This cannot be said for the Italian translations of Hale and Morris, but only because neither of those authors engages in futuristic experiments with language. The prose of Hale's The Brick Moon is rather pedestrian, and any obstacles it puts in the way of the modern reader's understanding of it are local and come from its topical allusions rather than from verbal idiosyncrasies (including the occasional neologism). Even so, the reader may find Hale's style in its broadest sense to be an impediment of another sort inasmuch as his treatment of his subject is remarkable for its dullness.

This is something of a paradox: what makes The Brick Moon dull to a remarkable degree is the fact that Hale's bare "idea"6is remarkably interesting--and all the more so in an Atlantic Monthly serial dating from 1869-70. The fiction takes its name from an artificial satellite of mammoth proportions that a group of entrepreneurial types dream of putting into orbit as the means for precising navigational determinations of longitude. Just before they are ready to put it into orbit, however, an explosion accidentally accomplishes their purpose, so that their monstrosity virtually launches itself, taking with it various people (both male and female) in its vicinity. Subsequent communications to their colleagues remaining on Earth reveal that those carried away on this human-made moon have established a utopian community whose egalitarian principles embrace at least a rudimentary feminism. Outlined thus, all this must sound very promising; but in its execution, Hale contrives to get bogged down in technicalities and (other) meaningless fictive details which reduce The Brick Moon to just another of SF's historical curiosities.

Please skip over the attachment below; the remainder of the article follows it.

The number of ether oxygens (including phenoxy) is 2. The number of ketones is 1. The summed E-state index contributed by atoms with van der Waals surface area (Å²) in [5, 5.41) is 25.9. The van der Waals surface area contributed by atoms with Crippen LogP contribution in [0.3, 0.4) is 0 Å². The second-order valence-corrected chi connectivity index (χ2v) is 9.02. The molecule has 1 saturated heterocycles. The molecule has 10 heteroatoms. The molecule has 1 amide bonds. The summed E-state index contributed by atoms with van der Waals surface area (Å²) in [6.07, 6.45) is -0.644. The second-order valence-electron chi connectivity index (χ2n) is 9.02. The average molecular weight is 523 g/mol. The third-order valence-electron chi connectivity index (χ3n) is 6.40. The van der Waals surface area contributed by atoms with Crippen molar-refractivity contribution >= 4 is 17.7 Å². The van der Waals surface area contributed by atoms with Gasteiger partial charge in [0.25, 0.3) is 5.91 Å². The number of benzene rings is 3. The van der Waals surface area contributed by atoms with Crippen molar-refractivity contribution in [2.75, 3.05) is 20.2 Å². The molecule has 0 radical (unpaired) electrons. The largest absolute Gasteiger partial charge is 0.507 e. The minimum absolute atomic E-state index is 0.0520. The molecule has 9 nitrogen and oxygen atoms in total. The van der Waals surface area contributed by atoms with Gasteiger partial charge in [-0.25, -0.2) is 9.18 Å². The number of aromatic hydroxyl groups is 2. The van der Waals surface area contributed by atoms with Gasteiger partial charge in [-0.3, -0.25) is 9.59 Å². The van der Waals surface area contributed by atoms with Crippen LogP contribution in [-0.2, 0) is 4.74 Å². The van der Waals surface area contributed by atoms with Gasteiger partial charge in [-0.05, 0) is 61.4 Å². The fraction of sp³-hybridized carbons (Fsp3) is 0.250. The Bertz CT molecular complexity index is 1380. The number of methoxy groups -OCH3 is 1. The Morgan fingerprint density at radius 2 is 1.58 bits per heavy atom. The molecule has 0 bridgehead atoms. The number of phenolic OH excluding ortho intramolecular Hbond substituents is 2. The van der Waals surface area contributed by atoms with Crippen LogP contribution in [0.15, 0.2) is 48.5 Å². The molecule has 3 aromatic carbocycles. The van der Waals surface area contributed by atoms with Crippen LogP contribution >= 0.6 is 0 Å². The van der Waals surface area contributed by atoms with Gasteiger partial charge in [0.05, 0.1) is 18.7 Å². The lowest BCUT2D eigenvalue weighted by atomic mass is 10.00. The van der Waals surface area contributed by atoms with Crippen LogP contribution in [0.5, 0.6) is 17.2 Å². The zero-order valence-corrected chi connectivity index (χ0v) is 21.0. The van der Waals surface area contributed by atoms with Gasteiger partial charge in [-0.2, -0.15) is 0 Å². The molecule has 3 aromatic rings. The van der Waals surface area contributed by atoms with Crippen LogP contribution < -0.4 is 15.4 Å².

To be sure, Carlo Pagetti valiantly attempts to put Hale's real achievement into relief (as well as into various historical and generic contexts). This he does by focusing on the "double and contradictory movement towards the past and towards the future" (v) inscribed in an authorial attention, on the one hand, to certain practicalities (not only technical but financial) which bespeak a technologistic outlook and, on the other, to describing "a bourgeois Terrestrial Paradise" (x) reflective of a nostalgia for "an Arcadian rural world" (xi) which technology had visibly begun encroaching on and imperiling by the middle of the 19th century. While Professor Pagetti may thereby succeed in highlighting what is of intellectual interest about The Brick Moon, a reader will (I should think) find the book none the less a chore to peruse. Moreover, the reader not knowledgeable enough about the sundry topical matters that Hale sporadically alludes to (these chiefly relating to sectarian controversies which he apparently embroiled himself in) may wish that Professor Pagetti had provided annotative footnotes to supplement his introductory comments on such references.